• Mark’s wife was invited to speak at an IMB women’s event overseas in 2016. How was this possible given what they knew?
  • Did any of Mark’s future employers ask the IMB for a reference and if so, what did they report?
  • Did the IMB conduct a third-party investigation into the ministry Mark had overseas when he worked directly with sex-trafficking victims and in other vulnerable people groups?
  • What did the IMB do with their findings?
  • The IMB is protected under civil rights acts to not share anything about any of their employees conduct as a reference. They have no legal obligation to do so. But, as an organization charged with caring for others in the name of Christ, do they not have a moral and spiritual obligation to do so?
  • The education system across America has faced similar issues (sans the spiritual obligation). Laws have been passed in the last decade that require some states to disclose credible accusations to future employers. Why can’t our religious organizations follow suit? This needs to be seriously explored.

Finally, I thank you for the support and grace you have shown me and other victims during this time. This is a new era for all of us, and I’m hopeful as we walk in it together.

 

 

 

 

 

Anne Marie Miller’s Statement on Her Sexual Abuse Story and the International Mission Board Cover Up

The Missions Organization of Southern Baptist Convention Did Not Report Credible Sexual Assault Accusations to Law Enforcement and Knowingly Did Not Communicate to Other SBC Entities as the Offender Was Promoted Within the Convention

When I signed off my blog in May 2017, I never thought I’d be writing on this platform again. I definitely didn’t expect a year later, in between my daughter’s diaper changes and first steps, I would be meeting with detectives and going back into inpatient trauma treatment.

I didn’t know I would learn Mark Aderholt, the man who sexually abused me when I was sixteen years old–whom I reported to the International Mission Board in 2007–was not reported to local authorities (contrary to their policy mentioned in a recent statement). I didn’t know I would learn he had an opportunity to resign instead of being terminated (also contrary to their recent statement). Here is an email from the IMB’s General Counsel, stating Aderholt was not terminated from his role and was not reported to authorities.

The collision of learning about Aderholt’s upward mobility and increased responsibility within the SBC, potential access to vulnerable people groups with his travels, and the IMB’s failure to report both to authorities and within the SBC spurred me to make a personally difficult and necessary decision: reporting him to law enforcement.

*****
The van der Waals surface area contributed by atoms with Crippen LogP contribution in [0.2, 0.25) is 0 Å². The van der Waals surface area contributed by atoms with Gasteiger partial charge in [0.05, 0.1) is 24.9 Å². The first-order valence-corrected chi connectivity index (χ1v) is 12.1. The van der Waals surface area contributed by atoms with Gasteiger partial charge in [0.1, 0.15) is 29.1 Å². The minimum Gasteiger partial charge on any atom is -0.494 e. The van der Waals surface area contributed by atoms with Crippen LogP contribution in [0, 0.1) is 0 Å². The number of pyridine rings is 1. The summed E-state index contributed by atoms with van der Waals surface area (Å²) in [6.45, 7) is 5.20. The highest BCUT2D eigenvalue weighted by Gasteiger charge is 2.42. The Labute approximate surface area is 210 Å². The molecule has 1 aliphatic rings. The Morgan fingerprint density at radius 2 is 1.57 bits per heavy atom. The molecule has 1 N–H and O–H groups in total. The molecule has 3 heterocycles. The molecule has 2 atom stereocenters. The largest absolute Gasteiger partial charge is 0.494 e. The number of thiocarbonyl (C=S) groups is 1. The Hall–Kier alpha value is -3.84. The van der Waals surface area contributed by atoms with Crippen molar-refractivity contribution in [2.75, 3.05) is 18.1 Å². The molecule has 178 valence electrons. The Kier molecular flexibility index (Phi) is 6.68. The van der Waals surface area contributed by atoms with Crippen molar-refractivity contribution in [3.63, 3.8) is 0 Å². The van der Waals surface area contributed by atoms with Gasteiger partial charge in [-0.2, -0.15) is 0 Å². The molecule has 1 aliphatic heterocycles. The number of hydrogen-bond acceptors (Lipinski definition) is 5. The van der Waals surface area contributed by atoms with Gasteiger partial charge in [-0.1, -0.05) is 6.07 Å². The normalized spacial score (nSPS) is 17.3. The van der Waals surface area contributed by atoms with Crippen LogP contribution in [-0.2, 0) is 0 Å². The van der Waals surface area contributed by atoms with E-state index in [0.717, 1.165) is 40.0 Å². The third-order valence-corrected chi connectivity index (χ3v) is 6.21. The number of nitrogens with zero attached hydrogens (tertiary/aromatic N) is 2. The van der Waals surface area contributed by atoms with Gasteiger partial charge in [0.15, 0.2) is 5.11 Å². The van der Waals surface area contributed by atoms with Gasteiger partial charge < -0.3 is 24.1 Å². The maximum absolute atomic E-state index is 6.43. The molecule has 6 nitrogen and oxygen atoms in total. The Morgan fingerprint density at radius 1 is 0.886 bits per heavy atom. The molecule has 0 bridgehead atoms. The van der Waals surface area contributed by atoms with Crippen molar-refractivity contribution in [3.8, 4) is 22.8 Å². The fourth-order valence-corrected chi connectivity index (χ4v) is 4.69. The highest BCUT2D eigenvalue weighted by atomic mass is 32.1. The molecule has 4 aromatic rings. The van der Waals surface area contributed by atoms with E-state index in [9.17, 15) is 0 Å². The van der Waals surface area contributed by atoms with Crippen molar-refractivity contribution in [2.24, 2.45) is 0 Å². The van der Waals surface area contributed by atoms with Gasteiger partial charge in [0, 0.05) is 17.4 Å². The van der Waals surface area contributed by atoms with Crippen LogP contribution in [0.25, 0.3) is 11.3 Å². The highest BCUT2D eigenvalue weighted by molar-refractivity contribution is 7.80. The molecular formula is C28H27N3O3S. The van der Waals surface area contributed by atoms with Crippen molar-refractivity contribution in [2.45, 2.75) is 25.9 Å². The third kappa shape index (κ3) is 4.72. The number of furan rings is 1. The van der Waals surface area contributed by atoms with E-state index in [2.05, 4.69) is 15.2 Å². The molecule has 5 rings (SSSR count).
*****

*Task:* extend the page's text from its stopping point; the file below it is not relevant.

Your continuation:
Because of the overwhelming evidence of this crime, the Crimes Against Children unit of the Arlington, Texas Police Department quickly accepted, investigated, and when deemed credible, passed the case along to the Tarrant County District Attorney who then issued warrants for this man’s arrest. He was arrested, jailed, and released on bond–all within three months of my original police report.

If there was one statement I could delete from human language in regard to sexual abuse reporting, it would be, “Why did he/she wait so long to report? Why now?” and I would like to address that in this post.

  • First and foremost, sexual trauma is brutal. The pain, shame, and confusion that happens when someone is violated on a physically intimate and in my case, a spiritual level destroys a person. It is more common than not that people do not immediately recognize or report sexual trauma. There are evidence-based studies that confirm this. To expect an abuse survivor to head over to the police soon after he or she was violated is insensitive, ill-informed, and without compassion.
  • For me, I did not recognize my abuse as abuse until I was my abuser’s age in 2005. When I was serving in student ministry at the age of 25, one night at a coworker’s 25th birthday party, I had a realization of how inappropriate a sexual relationship between a 25-year-old and a 16-year-old is. Serendipitously the following day, I saw a television program on the grooming process most predators use and it mirrored my experience. I was forever changed. The next day, I went to a counselor in my church to discuss it. I still didn’t realize what occurred was an actual crime. She was not well versed in mandatory reporting and did not know she needed to report this either.
  • Two years later in 2007, in my process of healing, I continued to realize the gravity of what happened. My abuser was a missionary overseas with the IMB and when a friend who was a pastor learned of my abuse, he immediately went to the IMB to report it. The IMB conducted an internal investigation after the abuser denied it, and they unanimously determined the abuse happened. They asked me if I wanted to report it to law enforcement. I said I didn’t think I could emotionally handle it. In my mind, if a criminal investigation was anything like the IMB investigation, I knew I couldn’t handle it. They inappropriately crossed boundaries with their questions that had nothing to do with why we all were there, which was humiliating, and while they respected my request, they also broke the law by not reporting it. The correct answer is “We’re sorry you don’t feel like you can report it. We have to, regardless. Let us walk you through this and help you with any psychological trauma that may result.” This team was not trauma-informed and the pain that was caused directly and significantly affected my physical and emotional health over the past ten years. After opening my deepest wound, they left me with no care plan or any offer of any help for my activated emotional state. I had one, off-the-record conversation with the IMB psychologist who reassured me it was normal for me to not remember every detail of my abuse—a common trauma response that disturbed me greatly. That was the only tangible psychological care I was offered or received. The financial cost for both physical and mental health treatment has always been a struggle too, and there is no way to seek any relief nor has any financial assistance been offered at any point in time despite knowing of my various hospitalizations. This is contrary to their policy to provide compassionate care to abuse survivors.